When singer-songwriter Jason Tyler Burton finally climbed back into the spotlight — on an actual stage, with live bodies in the crowd — during the first stop of the 2020 WYOmericana Caravan tour at the Wyo Theater in Sheridan in September, he was elated.
“It was a magical experience to have an audience again. You never take it for granted, but right now you especially don’t,” Burton said.
Burton’s sentiment was mirrored by other performers in the 2020 WYOmericana Caravan, which also stopped in Pinedale, Jackson, Rock Springs, Cheyenne and Laramie over the past month.
“I was giddy hearing live music through a full PA and hearing the audience react to it,” musician and tour organizer Aaron Davis said. I never thought I’d have that huge of a feeling, but it’s something that we really all missed.”
The COVID-19 era has deprived performers of what were once considered two of the most essential ingredients for practicing their craft: a stage and an audience. Although many have taken to live streaming since the pandemic hit, the instant feedback and validation of a crowd is lost.
The 2020 WYOmericana Tour — an annual tour featuring Wyoming-based musicians touring the Mountain West — almost didn’t happen. But with a little rescheduling, new protocols and some innovation, what unfolded might offer a new roadmap for musicians and promoters as they reinvent how to connect with live audiences during the COVID-19 pandemic.
In May, organizers planning the sixth iteration of the WYOmericana Caravan cancelled the original spring and summer dates, announcing instead a Wyoming-only fall theater tour.
Two Sheridan-based acts, Sarah Sample and the Two Tracks, eventually dropped out of the lineup, but the other musicians signed on for the fall dates.
“We care deeply about the communities that this tour travels through as well as the dozen musicians and crew that would be on the road during this time,” co-founder Seadar Rose Davis wrote in a May press release. “We’re optimistic that fall will offer the reprieve we all need to enjoy concerts and stage time once again.”
Although September saw a spike of active COVID-19 case numbers throughout the state, the knowledge of effective protective measures as well as clear state and local guidelines allowed the show to go on, according to organizers.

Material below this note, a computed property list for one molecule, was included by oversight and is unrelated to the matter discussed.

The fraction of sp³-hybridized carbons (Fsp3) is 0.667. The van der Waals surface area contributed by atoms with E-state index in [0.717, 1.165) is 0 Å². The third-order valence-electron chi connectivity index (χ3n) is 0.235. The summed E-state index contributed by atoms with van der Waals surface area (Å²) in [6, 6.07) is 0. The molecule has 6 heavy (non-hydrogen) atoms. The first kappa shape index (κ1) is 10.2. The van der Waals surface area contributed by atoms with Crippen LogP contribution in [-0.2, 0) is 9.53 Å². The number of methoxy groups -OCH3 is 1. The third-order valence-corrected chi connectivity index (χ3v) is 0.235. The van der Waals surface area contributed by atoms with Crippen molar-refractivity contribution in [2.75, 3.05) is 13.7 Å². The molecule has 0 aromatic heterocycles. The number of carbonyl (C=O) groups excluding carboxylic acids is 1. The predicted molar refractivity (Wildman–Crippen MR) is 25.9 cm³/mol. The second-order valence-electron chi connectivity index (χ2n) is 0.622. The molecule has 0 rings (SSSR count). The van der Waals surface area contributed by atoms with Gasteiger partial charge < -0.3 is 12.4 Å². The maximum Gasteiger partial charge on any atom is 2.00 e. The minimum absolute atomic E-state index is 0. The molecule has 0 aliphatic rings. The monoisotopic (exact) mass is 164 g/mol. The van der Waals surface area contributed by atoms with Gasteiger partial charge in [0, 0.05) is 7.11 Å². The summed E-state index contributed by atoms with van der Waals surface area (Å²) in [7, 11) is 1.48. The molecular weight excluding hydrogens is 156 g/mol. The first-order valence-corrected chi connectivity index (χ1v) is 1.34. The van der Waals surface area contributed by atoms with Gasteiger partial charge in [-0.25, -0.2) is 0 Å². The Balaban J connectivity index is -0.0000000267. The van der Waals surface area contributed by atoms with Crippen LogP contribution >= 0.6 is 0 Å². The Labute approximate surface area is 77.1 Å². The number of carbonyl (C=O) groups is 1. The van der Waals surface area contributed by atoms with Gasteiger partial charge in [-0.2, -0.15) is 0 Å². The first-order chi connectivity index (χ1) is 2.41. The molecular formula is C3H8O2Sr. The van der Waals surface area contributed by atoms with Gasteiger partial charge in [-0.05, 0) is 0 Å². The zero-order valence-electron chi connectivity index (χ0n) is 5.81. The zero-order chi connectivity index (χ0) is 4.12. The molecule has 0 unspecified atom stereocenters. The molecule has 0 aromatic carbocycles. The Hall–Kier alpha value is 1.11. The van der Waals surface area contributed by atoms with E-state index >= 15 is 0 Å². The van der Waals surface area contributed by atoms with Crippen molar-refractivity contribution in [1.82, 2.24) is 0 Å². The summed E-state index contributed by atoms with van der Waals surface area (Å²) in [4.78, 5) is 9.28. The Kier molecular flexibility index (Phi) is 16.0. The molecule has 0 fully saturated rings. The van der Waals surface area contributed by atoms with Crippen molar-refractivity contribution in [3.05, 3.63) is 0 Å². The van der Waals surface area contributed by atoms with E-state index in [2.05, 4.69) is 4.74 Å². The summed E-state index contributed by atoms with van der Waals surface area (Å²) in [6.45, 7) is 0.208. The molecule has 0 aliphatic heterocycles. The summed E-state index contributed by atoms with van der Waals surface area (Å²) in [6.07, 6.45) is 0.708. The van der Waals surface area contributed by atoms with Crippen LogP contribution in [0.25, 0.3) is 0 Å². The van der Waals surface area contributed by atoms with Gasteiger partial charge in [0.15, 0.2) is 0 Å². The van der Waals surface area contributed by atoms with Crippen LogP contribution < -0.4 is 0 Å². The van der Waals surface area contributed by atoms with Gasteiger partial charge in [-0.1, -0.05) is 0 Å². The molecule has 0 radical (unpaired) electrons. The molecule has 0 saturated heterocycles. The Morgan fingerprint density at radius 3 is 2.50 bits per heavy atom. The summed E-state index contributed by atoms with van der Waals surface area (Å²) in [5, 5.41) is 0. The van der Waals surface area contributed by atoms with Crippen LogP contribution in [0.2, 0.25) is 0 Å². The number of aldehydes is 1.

While state guidelines specified that venues must limit their capacities to 250 people and follow social distancing guidelines, many local guidelines trimmed audiences down further and some venues took precautions that went beyond what was required by government orders.
The Gryphon Theater in Laramie provided a particularly potent example of how a venue can go above and beyond to make performers and fans feel safe, Davis said.
“Masks were mandatory even when you were seated,” Davis said. “It probably turned some people off, but I think it set the tone for how things can continue to work. Production-wise they were really dialed and professional.”
Davis and Rose, who are married and were formerly bandmates in Screen Door Porch, co-founded the WYOmericana Caravan in 2013. For five consecutive seasons, the tour brought together Wyoming musicians in the Americana, bluegrass and folk traditions and showcased their talents on stages throughout the intermountain West.
During the first season of the caravan, music writer Michael Segell profiled the newly founded tour for the New York Times. The article depicted rabid local fans, dionysian revelry, bar fights and a gun-packing Jalan Crossland.
According to Davis, Segell’s depiction was a bit embellished.
“There were certain things in that article that he had written before he ever saw the show or talked to us,” he said. “That was the one bar show out of like 17 shows that we played that year.”
But, Davis admits a celebratory energy that infused past tours has been dampened by COVID-19 protective measures.
“I do miss the energy of having people close to the performers,” he said. “Feeling their energy and hearing their hooting and hollering all contributes to what’s happening on stage.”
One member of the audience at the caravan’s show in the Silver Dollar Showroom of the Wort Hotel in Jackson apparently missed the hooting and hollering just as much as Davis. He repeatedly called to the stage for a drum solo and gave Davis a thumbs up when he looked up from his guitar and flashed a smile. Some musicians would be frustrated by the unprompted input, but Davis reveled in it.
“It’s not unwelcome at all from my perspective,” he said. “We totally get a kick out of it.”